Green Tree Python
The green tree python (Morelia viridis) is really a wonderfully colored constrictor snake which lives throughout tropical rainforests of New Guinea, Cape York Peninsula in Australia, Solomon Islands as well in some islands in Indonesia. It is also found in Florida, where it is considered an invasive species, just like the Burmese python and the African rock python.
The green tree python usually inhabits tropical rainforests but also be found in secondary forests and re-growth areas ranging from sea level up to 2000 m in altitude. The green tree python shares its habitat with other python species like the carpet python (Morelia spilota).
The Green tree pythons spend most of their life within the trees, climbing down only when they would like to look for a different tree. They spend much of their time coiled over branches with their head resting in the middle of the coils.
They have a slender shape and a prehensile tail which enables them to move around between the branches of trees. Their head is large and is much wider than their body. The scales around their mouth have also thermoreceptive pits to help detect prey similar in function to those of pit vipers.
This snake usually reaches a total length of around 5 to 6 ft (150 to 180 cm), but some larger females may reach up to 6,6 ft (200 cm), their size also can vary based on the place of origin.
Their weight is dependent on their nutritional status, the males can weigh about 2.4 to 3.1 lb (1,1 to 1,4 Kg) and females up to 3.5 lb (1,6 Kg). Like most snakes snake species females are slightly larger and heavier than males, and especially large specimens can weigh up to 4.9 lb or 2,2 Kg.
They are known to bite when provoked, they become easily agitated and very protective.
The males are more aggressive in the mating season and the green tree python females become more aggressive when they are protecting their eggs.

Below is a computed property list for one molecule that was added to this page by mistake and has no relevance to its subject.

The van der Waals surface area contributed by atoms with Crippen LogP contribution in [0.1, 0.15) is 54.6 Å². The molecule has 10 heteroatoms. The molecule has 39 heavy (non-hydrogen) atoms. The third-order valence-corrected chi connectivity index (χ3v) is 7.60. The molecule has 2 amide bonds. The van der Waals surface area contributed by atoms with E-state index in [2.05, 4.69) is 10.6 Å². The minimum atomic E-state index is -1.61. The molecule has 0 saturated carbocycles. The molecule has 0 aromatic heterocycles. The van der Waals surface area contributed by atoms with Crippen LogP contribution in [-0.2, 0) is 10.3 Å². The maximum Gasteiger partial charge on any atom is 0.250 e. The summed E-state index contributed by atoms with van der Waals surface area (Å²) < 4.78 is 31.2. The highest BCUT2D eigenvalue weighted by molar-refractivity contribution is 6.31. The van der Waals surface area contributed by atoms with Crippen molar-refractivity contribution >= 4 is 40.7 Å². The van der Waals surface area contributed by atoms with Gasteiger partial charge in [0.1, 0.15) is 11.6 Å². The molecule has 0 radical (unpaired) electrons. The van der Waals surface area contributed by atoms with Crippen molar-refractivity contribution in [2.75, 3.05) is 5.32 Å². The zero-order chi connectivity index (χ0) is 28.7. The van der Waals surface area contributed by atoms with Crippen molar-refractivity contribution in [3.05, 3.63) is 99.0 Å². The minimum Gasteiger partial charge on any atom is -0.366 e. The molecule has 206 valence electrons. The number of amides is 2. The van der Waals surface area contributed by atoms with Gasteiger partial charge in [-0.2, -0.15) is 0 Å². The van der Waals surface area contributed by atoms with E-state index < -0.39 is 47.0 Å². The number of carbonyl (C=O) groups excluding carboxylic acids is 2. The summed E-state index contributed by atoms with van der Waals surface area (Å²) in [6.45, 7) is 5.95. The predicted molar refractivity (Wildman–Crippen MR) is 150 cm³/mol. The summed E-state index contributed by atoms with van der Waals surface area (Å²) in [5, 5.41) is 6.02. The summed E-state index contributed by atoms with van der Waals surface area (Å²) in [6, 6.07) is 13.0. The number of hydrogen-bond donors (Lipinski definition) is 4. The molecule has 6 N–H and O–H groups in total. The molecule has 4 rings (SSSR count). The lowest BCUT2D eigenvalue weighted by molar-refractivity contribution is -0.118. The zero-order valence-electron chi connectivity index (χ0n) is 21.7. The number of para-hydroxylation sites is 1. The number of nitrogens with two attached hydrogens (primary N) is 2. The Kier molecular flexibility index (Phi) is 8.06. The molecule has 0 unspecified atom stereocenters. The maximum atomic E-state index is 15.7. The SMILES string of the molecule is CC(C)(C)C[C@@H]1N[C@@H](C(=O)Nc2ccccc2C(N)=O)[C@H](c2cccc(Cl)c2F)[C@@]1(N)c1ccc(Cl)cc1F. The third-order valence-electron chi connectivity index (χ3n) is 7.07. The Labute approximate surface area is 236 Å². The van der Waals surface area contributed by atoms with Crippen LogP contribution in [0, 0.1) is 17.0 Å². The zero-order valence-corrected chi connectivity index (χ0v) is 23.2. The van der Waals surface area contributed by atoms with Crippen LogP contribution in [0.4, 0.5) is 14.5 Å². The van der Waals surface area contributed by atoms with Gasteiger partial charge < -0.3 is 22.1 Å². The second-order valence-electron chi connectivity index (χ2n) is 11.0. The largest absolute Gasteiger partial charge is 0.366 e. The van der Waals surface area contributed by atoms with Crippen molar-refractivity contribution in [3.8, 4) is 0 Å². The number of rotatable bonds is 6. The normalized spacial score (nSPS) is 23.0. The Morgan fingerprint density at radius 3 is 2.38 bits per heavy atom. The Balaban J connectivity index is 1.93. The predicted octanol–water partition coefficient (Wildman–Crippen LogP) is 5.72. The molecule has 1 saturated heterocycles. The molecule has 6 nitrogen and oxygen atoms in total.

Its expected lifespan is normally around 2 decades while in the wild or approximately 35 years in captivity. The green tree python is prey to several animals including black butcherbirds, raptors, rufous owls, dingoes, New Guinea quolls, and mangrove monitors.
Although the green tree pythons possess a one of a kind physical appearance they look very similar to the emerald tree boa (Corallus caninus) of South America, and in captivity it's very easy to confuse them.
The green tree python is a very popular snake species among reptile collectors and is often kept as exotic pets. In the herpetoculture hobby, they are also known as "chondros", because of the species former classification in the genus Chondropython.
Although they are very often kept and bred in captivity, due to their somewhat specific care requirements the green tree python is usually considered an advanced species best suited to more experienced reptile enthusiasts.
Diet / Feeding
Their diet is comprised largely of small mammals, which include rodents, as well as in some cases reptiles. This snake species, much like the emerald tree boa, it was thought to eat mainly birds, but no scientific evidence of this was found so far.
Green tree pythons capture their prey by holding onto a branch using the prehensile tail and striking out from an s-shaped position and constricting the prey.
The species reproduction has never been reported in the wild, most available information on their reproduction comes hobbyists in the pet trade.
We do know that the species is oviparous, and lays around 6 to 30 eggs per clutch in a tree hole or among plants, up to 24 days after the mating occurs. The breeding process has never been reported in the wild, however, in captivity, the eggs are always incubated and protected by the female.
After a period of 45 to 52 days the eggs hatch, the young snakes become immediately independent. The hatchlings are lemon-yellow color with stripes and spots of purple, brown, golden or orange-red and measure about 1 ft (30.5 cm) in length.
As the hatchlings mature they become green, which normally occurs between 6 to 8 months old. The species reaches sexual maturity at 2 to 4 years and has a breeding interval of 1 year. When they are young, the green tree pythons are hunted by birds of prey.
Conservation / Threats
Humans, like in many other cases are the main threat to the green tree python, mainly as a consequence of habitat destruction due to the logging industry that continues to clear out areas where they inhabit.
Being one of the most common pythons found in the international pet trade is often collected from the wild. New Guinea Indigenous people also hunt them for food.
Even so, their conservation status by the IUCN is listed as "Least Concern". The green tree python is also listed on Appendix II of CITES.
Did You Know?
In colder climates some snakes "hibernate" in the winter, this is called brumation, find more snake facts for kids.